Railway Minister Piyush Goyal on $2.6 bn GE locomotive deal: Some terms may get tweaked

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Published: September 29, 2017 6:24:58 AM

Indian Railways (IR) wasn’t contemplating to abandon the $2.6-billion diesel locomotive project at Marhowra in Bihar being implemented by General Electric (GE), railway minister Piyush Goyal said on Thursday.

Piyush Goyal, Piyush Goyal on GE locomotive deal, Indian Railways, General Electric, locomotive project, Boston-based GE, Railway Board, diesel locomotive, IR-GE contractUS firm asked to tweak engines to cut emission and consider exports. (Image: PTI)

Indian Railways (IR) wasn’t contemplating to abandon the $2.6-billion diesel locomotive project at Marhowra in Bihar being implemented by General Electric (GE), railway minister Piyush Goyal said on Thursday, but he hinted that some terms of the contact with the US company would need slight tweaking. The minister’s statement allayed fears that the transporter’s plan to accelerate the pace of electrification of routes could make the Marhowra plant redundant and IR must invoke the exit clause in the agreement with GE. Goyal told media persons that IR and GE were considering options including exports of some of the diesel-fired engines and making them more fuel-efficient to reduce pollution. Goyal, who had discussed the issue with GE vice-chairman John Rice here on Wednesday, said the challenge was to meet the “twin objectives of reducing pollution, saving costs and making sure that the contract continued to serve the people of India in the best interest of the nation”.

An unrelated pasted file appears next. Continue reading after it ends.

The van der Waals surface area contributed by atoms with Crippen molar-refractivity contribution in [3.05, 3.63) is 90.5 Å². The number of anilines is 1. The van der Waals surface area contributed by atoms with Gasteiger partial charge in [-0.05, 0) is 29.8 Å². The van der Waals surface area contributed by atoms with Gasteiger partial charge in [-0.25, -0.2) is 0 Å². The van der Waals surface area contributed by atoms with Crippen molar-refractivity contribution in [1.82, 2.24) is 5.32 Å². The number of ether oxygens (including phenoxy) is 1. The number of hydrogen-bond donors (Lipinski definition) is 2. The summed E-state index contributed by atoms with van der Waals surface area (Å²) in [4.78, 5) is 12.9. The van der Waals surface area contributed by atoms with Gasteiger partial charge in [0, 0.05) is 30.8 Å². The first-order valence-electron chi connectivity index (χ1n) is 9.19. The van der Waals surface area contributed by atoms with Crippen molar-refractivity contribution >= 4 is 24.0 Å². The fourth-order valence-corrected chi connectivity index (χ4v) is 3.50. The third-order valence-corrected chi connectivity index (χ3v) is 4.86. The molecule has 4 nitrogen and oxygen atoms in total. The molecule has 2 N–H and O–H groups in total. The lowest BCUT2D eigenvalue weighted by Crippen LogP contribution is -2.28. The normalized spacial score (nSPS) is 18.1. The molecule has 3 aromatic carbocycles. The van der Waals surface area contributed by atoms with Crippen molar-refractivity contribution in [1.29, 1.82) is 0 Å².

While GE had said earlier the project was on track, analysts expressed consternation at the government’s rethink on a contract awarded to the US company just two years ago. Abandoning the project would send wrong signals to global investors at a time when private corporate investments in India were sputtering and foreign direct investments were relatively robust, analysts noted.

In a statement on Tuesday, the Boston-based GE said that if Indian officials walked away from the deal, it twill damage efforts to create jobs and altering it will “undermine one of the most promising infrastructure projects in the country”. Recently, Goyal decided to double IR’s electrification target for the current year to 8,000 km and electrify all routes at the earliest. It is estimated that the railways will save around `8,000 crore in fuel bills annually if all its routes are electrified.

Under the IR-GE contract, the multinational firm is required to supply the transporter with 1,000 diesel locomotives over 11 years at a basic cost of Rs 14,656 crore. Simultaneously, France’s Alstom is building an electric locomotives plant at Madhepura in Bihar with an assured offtake of 800 units by IR at a basic cost of Rs 19,904 crore. A former Railway Board member had told FE earlier that the railways would find it difficult to bridge its locomotives deficit if diesel locomotives were being phased out as per the government’s latest plan.

Electric engines are usually used for passenger trains, while diesel is used for freight. More than a quarter of IR’s locomotive fleet is diesel-fired. GE has already shipped its first diesel locomotive to India and is completing the factory at the agreed pace. It has created around 1,000 jobs at the plant and a maintenance shed, and 5,000 jobs in the supplier network.

Minister of state for railways Manoj Sinha said, “There will be no danger to the GE (project),” but he hastened to add that “it’s no rocket science to convert a diesel locomotive to an electric one. If it can happen in Varanasi, then it can happen anywhere.”

(With agency inputs)

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